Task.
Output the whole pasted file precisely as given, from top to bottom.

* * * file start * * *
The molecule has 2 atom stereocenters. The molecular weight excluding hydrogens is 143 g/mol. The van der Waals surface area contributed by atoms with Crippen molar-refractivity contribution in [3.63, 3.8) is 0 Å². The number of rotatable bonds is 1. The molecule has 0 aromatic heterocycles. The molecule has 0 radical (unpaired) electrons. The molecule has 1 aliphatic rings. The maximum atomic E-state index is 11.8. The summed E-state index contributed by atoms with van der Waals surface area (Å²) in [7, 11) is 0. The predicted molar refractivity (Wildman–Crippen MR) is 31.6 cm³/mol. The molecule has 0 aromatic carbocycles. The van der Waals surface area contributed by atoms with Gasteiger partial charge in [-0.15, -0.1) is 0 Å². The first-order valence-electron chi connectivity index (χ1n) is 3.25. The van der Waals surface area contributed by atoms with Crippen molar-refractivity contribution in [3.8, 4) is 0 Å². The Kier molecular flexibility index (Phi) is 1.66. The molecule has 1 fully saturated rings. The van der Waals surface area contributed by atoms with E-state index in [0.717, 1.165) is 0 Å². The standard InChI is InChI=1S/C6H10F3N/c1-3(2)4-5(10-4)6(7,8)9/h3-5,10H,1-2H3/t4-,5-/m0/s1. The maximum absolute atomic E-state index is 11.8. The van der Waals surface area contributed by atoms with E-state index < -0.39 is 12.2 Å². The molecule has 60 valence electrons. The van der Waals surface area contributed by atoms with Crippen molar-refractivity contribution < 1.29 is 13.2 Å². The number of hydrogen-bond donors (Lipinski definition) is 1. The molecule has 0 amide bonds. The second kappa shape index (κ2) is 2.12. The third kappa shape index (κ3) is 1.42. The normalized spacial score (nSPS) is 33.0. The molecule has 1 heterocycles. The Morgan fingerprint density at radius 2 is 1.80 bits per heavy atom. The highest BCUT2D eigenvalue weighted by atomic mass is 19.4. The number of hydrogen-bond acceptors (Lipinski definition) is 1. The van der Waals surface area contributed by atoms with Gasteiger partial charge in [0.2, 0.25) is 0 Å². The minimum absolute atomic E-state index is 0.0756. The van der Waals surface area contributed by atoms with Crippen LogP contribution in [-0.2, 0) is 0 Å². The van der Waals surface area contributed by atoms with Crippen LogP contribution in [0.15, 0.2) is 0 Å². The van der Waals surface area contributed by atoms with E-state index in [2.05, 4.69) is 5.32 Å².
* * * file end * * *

The molecule has 2 atom stereocenters. The molecular weight excluding hydrogens is 143 g/mol. The van der Waals surface area contributed by atoms with Crippen molar-refractivity contribution in [3.63, 3.8) is 0 Å². The number of rotatable bonds is 1. The molecule has 0 aromatic heterocycles. The molecule has 0 radical (unpaired) electrons. The molecule has 1 aliphatic rings. The maximum atomic E-state index is 11.8. The summed E-state index contributed by atoms with van der Waals surface area (Å²) in [7, 11) is 0. The predicted molar refractivity (Wildman–Crippen MR) is 31.6 cm³/mol. The molecule has 0 aromatic carbocycles. The van der Waals surface area contributed by atoms with Gasteiger partial charge in [-0.15, -0.1) is 0 Å². The first-order valence-electron chi connectivity index (χ1n) is 3.25. The van der Waals surface area contributed by atoms with Crippen molar-refractivity contribution in [3.8, 4) is 0 Å². The Kier molecular flexibility index (Phi) is 1.66. The molecule has 1 fully saturated rings. The van der Waals surface area contributed by atoms with E-state index in [0.717, 1.165) is 0 Å². The standard InChI is InChI=1S/C6H10F3N/c1-3(2)4-5(10-4)6(7,8)9/h3-5,10H,1-2H3/t4-,5-/m0/s1. The maximum absolute atomic E-state index is 11.8. The van der Waals surface area contributed by atoms with E-state index < -0.39 is 12.2 Å². The molecule has 60 valence electrons. The van der Waals surface area contributed by atoms with Crippen molar-refractivity contribution < 1.29 is 13.2 Å². The number of hydrogen-bond donors (Lipinski definition) is 1. The molecule has 0 amide bonds. The second kappa shape index (κ2) is 2.12. The third kappa shape index (κ3) is 1.42. The normalized spacial score (nSPS) is 33.0. The molecule has 1 heterocycles. The Morgan fingerprint density at radius 2 is 1.80 bits per heavy atom. The highest BCUT2D eigenvalue weighted by atomic mass is 19.4. The number of hydrogen-bond acceptors (Lipinski definition) is 1. The van der Waals surface area contributed by atoms with Gasteiger partial charge in [0.2, 0.25) is 0 Å². The minimum absolute atomic E-state index is 0.0756. The van der Waals surface area contributed by atoms with Crippen LogP contribution in [-0.2, 0) is 0 Å². The van der Waals surface area contributed by atoms with Crippen LogP contribution in [0.15, 0.2) is 0 Å². The van der Waals surface area contributed by atoms with E-state index in [2.05, 4.69) is 5.32 Å².